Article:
Vic Mizzy, 93

Vic Mizzy, 93; wrote 'Addams Family,' 'Green Acres' themes

Mizzy
Mizzy (AP)
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By T. Rees Shapiro
Thursday, October 22, 2009

Vic Mizzy, 93, a composer and conductor who wrote the bouncy, contagious theme music for the 1960s television comedies "The Addams Family" and "Green Acres," died of a congenital heart failure Oct. 17 at his home in Los Angeles, said his daughter, Lynn Mizzy Jonas.

Mr. Mizzy's career stretched over eight decades and included movie scores and pop and novelty tunes. Early in his career, he collaborated on such standards as "My Dreams Are Getting Better All the Time," which became a hit for Doris Day, among other leading singers of big-band era.

His other songs, including "Take It Easy" and "No Bout Adout It," were featured in popular movie comedies and musicals of the 1940s, but his career slumped after his return to civilian life after Navy service during World War II.

Through a stroke of luck, he was invited to compose songs for the Esther Williams film musical "Easy to Love" (1953), which led to further Hollywood studio assignments and important connections in the burgeoning world of television.

In 1964, he was commissioned to write the theme music for "The Addams Family," a new ABC comedy based on the macabre New Yorker cartoons by Charles Addams.

Mr. Mizzy went back to the network executives with the "ba-da-da dum!" beat and signature double finger snaps tune that he said produced "smiles right away."

The show's production company, however, refused to pay for extra musicians. So Mr. Mizzy played a harpsichord and overdubbed himself singing the tune three times to make it seem like a whole chorus was singing: "They're creepy and they're kooky, mysterious and spooky, they're altogether ooky: the Ad-dams fam-il-y." Snap. Snap.

Jon Burlingame, a historian of television theme songs, said Mr. Mizzy was responsible for two of the "most memorable" sitcom themes in history.

"He was an old-school songwriter of the old Tin Pan Alley tradition, and he believed in melody and hummability," Mr. Burlingame said. "He only had 60 seconds to make a musical point that was memorable so that you'd go, 'Oh, that show is on, let's go watch.' "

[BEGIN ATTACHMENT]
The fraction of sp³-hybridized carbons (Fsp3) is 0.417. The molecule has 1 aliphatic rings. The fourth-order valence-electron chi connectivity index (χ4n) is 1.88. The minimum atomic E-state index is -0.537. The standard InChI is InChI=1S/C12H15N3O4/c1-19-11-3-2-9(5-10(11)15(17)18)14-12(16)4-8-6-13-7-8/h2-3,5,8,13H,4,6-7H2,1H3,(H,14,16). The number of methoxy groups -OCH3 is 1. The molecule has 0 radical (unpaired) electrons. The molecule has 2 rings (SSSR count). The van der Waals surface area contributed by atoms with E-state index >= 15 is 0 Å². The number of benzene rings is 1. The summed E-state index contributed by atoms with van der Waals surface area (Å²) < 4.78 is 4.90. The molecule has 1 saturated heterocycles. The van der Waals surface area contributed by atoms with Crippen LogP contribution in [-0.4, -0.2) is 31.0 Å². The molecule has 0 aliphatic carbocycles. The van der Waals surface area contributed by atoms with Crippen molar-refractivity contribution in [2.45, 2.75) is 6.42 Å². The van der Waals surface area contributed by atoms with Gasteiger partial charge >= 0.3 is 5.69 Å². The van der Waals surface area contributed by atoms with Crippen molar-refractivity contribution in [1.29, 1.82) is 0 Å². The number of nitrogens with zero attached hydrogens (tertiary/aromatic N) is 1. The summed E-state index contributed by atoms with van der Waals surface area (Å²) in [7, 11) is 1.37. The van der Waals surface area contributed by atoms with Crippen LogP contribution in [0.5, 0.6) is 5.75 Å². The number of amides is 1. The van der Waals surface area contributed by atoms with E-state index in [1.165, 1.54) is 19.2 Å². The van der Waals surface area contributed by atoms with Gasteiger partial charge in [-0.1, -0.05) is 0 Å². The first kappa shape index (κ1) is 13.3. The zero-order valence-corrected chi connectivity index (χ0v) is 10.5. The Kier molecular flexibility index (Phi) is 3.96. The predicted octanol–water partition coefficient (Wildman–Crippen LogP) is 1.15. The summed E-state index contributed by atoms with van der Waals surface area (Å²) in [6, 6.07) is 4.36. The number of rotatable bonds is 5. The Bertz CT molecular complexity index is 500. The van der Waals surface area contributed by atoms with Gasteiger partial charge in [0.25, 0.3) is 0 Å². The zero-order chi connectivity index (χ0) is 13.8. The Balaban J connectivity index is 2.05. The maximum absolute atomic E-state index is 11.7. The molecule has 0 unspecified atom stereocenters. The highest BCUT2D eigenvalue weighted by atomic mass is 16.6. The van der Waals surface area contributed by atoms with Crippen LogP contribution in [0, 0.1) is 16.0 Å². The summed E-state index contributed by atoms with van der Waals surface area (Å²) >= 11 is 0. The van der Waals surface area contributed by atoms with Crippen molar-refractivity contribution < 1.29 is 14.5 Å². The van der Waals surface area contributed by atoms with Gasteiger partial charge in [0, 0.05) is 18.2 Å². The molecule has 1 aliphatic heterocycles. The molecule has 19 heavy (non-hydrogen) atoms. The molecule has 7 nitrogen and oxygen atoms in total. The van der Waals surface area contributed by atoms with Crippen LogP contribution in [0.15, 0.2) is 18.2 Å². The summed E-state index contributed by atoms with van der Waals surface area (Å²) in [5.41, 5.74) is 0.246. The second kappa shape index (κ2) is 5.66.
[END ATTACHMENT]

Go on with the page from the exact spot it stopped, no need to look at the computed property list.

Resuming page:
Mr. Mizzy's popular theme for "Green Acres,", which aired on CBS from 1965 to 1971, had lyrics that quickly summed up the show's premise, about a New York lawyer who relocates his family to a farm.

In the song, star Eddie Albert celebrates life in the countryside from atop a tractor, "Green Acres is the place to be/Farm livin' is the life for me," as Eva Gabor, playing his socialite wife, proclaims her love for Manhattan from a towering apartment balcony, "I just adore a penthouse view/Darling I love you, but give me Park Avenue."

Victor Mizzy was born Jan. 9, 1916, in Brooklyn, N.Y., and grew up playing the accordion and piano. He attended New York University and once joked that he took classes in "harmonics, 12 tone row and advanced finger snapping."

His marriages to radio singer Mary Small and Shirley Leeds ended in divorce. Survivors include his daughter from his first marriage Lynn, of Staten Island, N.Y.; a brother; and two grandchildren. Another daughter from his first marriage died in 1995.

Mr. Mizzy started writing movie scores with the William Castle horror film "The Night Walker" (1964) and later scored a string of Don Knotts comedies, including "The Ghost and Mr. Chicken" (1966) and "The Shakiest Gun in the West" (1968). He released a compilation album in 2004 called "Songs for the Jogging Crowd."

Mr. Mizzy, who owned the rights to the "Addams Family" theme song, often credited two of his fingers for his lasting success. As he said in a CBS interview, "Two finger snaps and you live in Bel Air."


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